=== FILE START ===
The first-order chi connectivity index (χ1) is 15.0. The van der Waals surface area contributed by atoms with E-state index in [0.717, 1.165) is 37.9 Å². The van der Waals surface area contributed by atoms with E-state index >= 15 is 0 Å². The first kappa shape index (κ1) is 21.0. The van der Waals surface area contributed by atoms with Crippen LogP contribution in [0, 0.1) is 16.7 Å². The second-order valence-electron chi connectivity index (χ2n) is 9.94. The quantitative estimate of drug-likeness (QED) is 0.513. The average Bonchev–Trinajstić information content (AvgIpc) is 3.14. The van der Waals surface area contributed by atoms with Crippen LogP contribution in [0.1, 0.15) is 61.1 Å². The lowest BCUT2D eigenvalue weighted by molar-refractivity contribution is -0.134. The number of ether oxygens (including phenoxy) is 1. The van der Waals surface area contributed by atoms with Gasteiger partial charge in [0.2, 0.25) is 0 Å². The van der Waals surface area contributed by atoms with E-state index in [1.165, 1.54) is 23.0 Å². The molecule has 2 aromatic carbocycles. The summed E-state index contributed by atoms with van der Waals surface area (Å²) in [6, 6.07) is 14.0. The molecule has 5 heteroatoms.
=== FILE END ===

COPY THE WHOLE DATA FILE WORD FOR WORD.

The first-order chi connectivity index (χ1) is 15.0. The van der Waals surface area contributed by atoms with E-state index in [0.717, 1.165) is 37.9 Å². The van der Waals surface area contributed by atoms with E-state index >= 15 is 0 Å². The first kappa shape index (κ1) is 21.0. The van der Waals surface area contributed by atoms with Crippen LogP contribution in [0, 0.1) is 16.7 Å². The second-order valence-electron chi connectivity index (χ2n) is 9.94. The quantitative estimate of drug-likeness (QED) is 0.513. The average Bonchev–Trinajstić information content (AvgIpc) is 3.14. The van der Waals surface area contributed by atoms with Crippen LogP contribution in [0.1, 0.15) is 61.1 Å². The lowest BCUT2D eigenvalue weighted by molar-refractivity contribution is -0.134. The number of ether oxygens (including phenoxy) is 1. The van der Waals surface area contributed by atoms with Gasteiger partial charge in [0.2, 0.25) is 0 Å². The van der Waals surface area contributed by atoms with E-state index in [1.165, 1.54) is 23.0 Å². The molecule has 2 aromatic carbocycles. The summed E-state index contributed by atoms with van der Waals surface area (Å²) in [6, 6.07) is 14.0. The molecule has 5 heteroatoms.